Book Review

Heidi Wicks. Melt.

St. John’s: Breakwater Books, 2020. ISBN 978-1-55081-824-6

Nathan Elliott

1 The end of the nineteenth-century marriage plot was where the politics were laid bare. Jane Austen the democrat suggests at the end of Persuasion that navy officers are now — at the conclusion of the Napoleonic Wars — eligible marriage partners, even if they were to be scorned as new money before. Indeed, some navy veterans — now appropriately rich — may even be better than your indebted, foppish aristocratic father. It’s time to pay less attention to blood, more attention to cash in the bank and the genuine masculine energy of self-made men. At the end of Anthony Trollope’s Can You Forgive Her? Glencora and Plantagenet move towards a sexual resolution inside what was, until then, a childish and childless marriage. He learns that his national duty might be to his marriage bed as much as to Parliament. Austen’s greatest fan had learned his mentor’s lesson well: the domestic is the political. Charlotte Brontë not so subtly symbolically castrates Mr. Rochester at the end of her second novel — and in doing so grants Jane Eyre the complete domestic control she clearly has needed since she confronted the phallic Mr. Brocklehurst at the beginning of the novel. My favourite might be North and South: Elizabeth Gaskell’s resolution between her characters Margaret Hale and John Thornton draws together an opinionated and beautiful woman with a handsome and taciturn man, England’s agrarian south to its industrial north, even union members with their employers. The sex that came after the last page united so many polarized opposites, I like to think, must have been incredible.

2 I was reminded of these plots reading Heidi Wicks’s Melt, in part because the author throws a few references to them occasionally; her characters read, and when they do read, they read Austen and the Brontës as well as Anne of Green Gables and Simone de Beauvoir. But these precedents also came to mind because teacher Jess and CBC radio host Cait — our central St. John’s heroines — are both having marriage problems: Jess finds that her marriage to Dan has gone flat after her mother has died. Cait’s marriage to Jake has been in trouble for some time. Soon after the opening funeral scene, Cait moves out of the home she was sharing with Jake and her young daughter. An old high school flame of Jess’s moves back to the island, and Jess finds herself tempted. Throughout the novel’s sexual adventures and misadventures, the real lifelong romance is between Jess and Cait and the novel’s resolution is only possible with their reconciliation.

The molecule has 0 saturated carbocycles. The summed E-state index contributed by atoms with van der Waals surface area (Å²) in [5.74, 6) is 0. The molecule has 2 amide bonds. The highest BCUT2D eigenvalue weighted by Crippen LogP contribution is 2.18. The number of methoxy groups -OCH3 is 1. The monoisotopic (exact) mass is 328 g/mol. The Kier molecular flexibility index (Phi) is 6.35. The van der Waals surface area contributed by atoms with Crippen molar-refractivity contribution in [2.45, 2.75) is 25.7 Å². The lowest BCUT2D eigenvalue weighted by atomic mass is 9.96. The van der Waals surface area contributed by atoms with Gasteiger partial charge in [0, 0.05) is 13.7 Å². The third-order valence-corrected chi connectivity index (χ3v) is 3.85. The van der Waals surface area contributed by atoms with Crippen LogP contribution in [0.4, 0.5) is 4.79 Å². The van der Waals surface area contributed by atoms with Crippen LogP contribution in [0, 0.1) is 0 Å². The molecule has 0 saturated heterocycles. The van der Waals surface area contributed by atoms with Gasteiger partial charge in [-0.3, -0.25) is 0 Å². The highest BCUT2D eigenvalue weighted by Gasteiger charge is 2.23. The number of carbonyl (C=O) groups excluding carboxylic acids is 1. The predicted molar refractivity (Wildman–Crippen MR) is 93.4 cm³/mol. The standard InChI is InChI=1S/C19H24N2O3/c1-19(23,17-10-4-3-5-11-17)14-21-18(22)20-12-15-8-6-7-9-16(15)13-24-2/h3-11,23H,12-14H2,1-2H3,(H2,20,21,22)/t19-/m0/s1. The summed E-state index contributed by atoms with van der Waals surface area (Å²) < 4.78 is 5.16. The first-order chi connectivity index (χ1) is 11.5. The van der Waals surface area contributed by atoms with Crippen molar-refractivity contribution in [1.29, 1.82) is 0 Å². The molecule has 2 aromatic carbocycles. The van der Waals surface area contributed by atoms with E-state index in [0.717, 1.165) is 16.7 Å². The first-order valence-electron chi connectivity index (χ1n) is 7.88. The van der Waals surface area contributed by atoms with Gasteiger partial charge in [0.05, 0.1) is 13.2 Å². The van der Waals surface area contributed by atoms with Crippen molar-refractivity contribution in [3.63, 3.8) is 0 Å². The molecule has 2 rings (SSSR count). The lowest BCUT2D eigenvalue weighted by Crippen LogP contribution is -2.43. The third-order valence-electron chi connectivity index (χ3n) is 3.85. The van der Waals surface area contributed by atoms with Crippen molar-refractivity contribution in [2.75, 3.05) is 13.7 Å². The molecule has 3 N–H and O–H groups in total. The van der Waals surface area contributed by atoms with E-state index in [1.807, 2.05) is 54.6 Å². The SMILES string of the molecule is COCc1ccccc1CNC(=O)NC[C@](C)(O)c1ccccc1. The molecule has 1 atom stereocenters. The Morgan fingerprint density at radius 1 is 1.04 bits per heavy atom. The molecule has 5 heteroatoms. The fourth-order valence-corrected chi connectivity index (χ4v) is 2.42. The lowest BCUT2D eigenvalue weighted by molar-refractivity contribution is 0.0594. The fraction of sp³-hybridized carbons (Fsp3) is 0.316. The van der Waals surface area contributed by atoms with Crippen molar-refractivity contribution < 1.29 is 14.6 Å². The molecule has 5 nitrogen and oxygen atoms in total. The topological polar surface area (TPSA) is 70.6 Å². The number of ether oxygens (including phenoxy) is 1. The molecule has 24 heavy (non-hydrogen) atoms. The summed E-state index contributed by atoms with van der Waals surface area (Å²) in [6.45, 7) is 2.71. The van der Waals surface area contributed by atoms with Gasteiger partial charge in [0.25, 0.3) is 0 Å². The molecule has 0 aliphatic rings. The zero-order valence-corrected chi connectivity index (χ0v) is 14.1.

3 The novel’s politics can be located in its temporal settings of economic upheaval and austerity. The more recent action takes place in 2016, the year of a particularly disastrous Newfoundland and Labrador budget. Numerous flashbacks take us back to when Cait and Jess were teenagers in the 1990s and the cod moratorium had begun its wretched work of reshaping the Newfoundland economic landscape and recoding its social mores. In one of the best scenes of the novel, Cait the CBC host presses the finance minister on the government’s 2016 decision to savage Newfoundland’s present in the name of its future and Jess calls in to the show. After the triumph of the plot to put pressure on a smarmy government official, Cait is laid off from her job. For decades now, austerity economics has always had the last laugh.